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Full-Text Articles in African American Studies

Unique And Diverse Voices Of African American Women In Engineering At Predominately White Institutions: Unpacking Individual Experiences And Factors Shaping Degree Completion, Ellise M. Davis Lamotte May 2016

Unique And Diverse Voices Of African American Women In Engineering At Predominately White Institutions: Unpacking Individual Experiences And Factors Shaping Degree Completion, Ellise M. Davis Lamotte

Graduate Doctoral Dissertations

In 2012, 1% of the African American women who enrolled in an undergraduate engineering program four years prior graduated, amounting to 862 African American women graduating with engineering degrees. This qualitative study, anchored in interpretive phenomenological methodology, utilized undergraduate socialization with an overarching critical race theory lens to examine the manner in which African American women in engineering, such as the 862, make meaning of their experiences at predominately White institutions.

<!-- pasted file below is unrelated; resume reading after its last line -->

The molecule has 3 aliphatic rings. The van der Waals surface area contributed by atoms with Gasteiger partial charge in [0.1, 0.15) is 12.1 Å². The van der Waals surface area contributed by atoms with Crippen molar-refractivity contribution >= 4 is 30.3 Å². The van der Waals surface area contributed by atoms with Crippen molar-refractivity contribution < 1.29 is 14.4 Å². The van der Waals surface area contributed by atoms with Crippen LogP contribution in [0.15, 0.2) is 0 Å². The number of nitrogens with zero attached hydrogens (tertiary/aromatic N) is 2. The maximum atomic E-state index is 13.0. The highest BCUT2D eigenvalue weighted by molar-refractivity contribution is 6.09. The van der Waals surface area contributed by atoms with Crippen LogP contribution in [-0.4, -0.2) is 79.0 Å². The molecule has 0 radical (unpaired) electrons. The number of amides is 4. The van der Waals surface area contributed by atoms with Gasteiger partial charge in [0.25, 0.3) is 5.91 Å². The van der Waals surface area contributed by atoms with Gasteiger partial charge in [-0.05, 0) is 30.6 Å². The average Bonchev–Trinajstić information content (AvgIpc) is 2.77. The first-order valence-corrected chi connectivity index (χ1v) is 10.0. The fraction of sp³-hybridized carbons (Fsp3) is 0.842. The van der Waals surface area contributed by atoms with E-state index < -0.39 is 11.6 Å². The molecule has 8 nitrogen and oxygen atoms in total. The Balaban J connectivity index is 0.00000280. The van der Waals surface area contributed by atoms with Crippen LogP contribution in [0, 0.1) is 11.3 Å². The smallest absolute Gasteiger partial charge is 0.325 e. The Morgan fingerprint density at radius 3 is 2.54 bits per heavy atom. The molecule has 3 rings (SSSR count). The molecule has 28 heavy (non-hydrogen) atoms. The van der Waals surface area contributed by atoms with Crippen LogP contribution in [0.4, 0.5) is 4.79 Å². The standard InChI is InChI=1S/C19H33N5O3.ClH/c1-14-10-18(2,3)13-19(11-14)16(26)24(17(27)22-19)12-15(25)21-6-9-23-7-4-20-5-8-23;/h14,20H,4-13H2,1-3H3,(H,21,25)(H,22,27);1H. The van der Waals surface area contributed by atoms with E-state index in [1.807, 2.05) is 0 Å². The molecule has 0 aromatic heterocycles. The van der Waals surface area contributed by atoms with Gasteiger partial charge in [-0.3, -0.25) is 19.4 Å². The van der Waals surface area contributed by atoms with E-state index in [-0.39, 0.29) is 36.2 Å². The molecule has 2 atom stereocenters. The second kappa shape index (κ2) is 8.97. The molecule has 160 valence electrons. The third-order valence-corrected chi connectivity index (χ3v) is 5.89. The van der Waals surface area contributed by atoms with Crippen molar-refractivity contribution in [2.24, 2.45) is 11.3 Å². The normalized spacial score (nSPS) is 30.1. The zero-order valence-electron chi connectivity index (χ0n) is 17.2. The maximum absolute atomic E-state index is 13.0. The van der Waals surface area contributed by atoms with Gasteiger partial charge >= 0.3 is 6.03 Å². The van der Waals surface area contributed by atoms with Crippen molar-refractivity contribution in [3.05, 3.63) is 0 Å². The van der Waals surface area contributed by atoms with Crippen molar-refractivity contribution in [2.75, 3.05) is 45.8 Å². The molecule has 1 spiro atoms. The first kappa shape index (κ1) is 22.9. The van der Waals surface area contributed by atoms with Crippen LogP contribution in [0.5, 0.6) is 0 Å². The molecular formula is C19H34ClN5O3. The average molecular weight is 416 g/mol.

The findings of the study are important because they corroborated existing research findings and more importantly, the findings in this study emphasize the importance of faculty and institutional agent ...


Desperate Choices: Why Black Women Join The U.S. Military At Higher Rates Than Men And All Other Racial And Ethnic Groups, Julia Melin Feb 2016

Desperate Choices: Why Black Women Join The U.S. Military At Higher Rates Than Men And All Other Racial And Ethnic Groups, Julia Melin

New England Journal of Public Policy